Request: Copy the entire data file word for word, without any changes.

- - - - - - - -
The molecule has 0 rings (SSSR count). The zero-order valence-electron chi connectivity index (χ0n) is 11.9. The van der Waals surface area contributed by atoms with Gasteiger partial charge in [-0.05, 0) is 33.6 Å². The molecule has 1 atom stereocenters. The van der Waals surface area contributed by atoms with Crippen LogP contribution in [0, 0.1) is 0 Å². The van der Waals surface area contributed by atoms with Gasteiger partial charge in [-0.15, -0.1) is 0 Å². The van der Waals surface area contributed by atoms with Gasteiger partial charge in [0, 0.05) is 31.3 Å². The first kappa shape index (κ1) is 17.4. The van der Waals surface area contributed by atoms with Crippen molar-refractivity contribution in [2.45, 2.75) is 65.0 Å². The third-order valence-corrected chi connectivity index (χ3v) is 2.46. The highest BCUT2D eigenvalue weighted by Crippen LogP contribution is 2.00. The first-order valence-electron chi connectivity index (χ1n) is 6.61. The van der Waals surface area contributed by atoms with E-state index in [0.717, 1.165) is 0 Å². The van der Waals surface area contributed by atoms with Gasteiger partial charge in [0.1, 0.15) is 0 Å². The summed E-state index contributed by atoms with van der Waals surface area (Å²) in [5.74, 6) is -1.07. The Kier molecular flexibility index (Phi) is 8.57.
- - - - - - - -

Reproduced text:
The molecule has 0 rings (SSSR count). The zero-order valence-electron chi connectivity index (χ0n) is 11.9. The van der Waals surface area contributed by atoms with Gasteiger partial charge in [-0.05, 0) is 33.6 Å². The molecule has 1 atom stereocenters. The van der Waals surface area contributed by atoms with Crippen LogP contribution in [0, 0.1) is 0 Å². The van der Waals surface area contributed by atoms with Gasteiger partial charge in [-0.15, -0.1) is 0 Å². The van der Waals surface area contributed by atoms with Gasteiger partial charge in [0, 0.05) is 31.3 Å². The first kappa shape index (κ1) is 17.4. The van der Waals surface area contributed by atoms with Crippen molar-refractivity contribution in [2.45, 2.75) is 65.0 Å². The third-order valence-corrected chi connectivity index (χ3v) is 2.46. The highest BCUT2D eigenvalue weighted by Crippen LogP contribution is 2.00. The first-order valence-electron chi connectivity index (χ1n) is 6.61. The van der Waals surface area contributed by atoms with E-state index in [0.717, 1.165) is 0 Å². The van der Waals surface area contributed by atoms with Gasteiger partial charge in [0.1, 0.15) is 0 Å². The summed E-state index contributed by atoms with van der Waals surface area (Å²) in [5.74, 6) is -1.07. The Kier molecular flexibility index (Phi) is 8.57.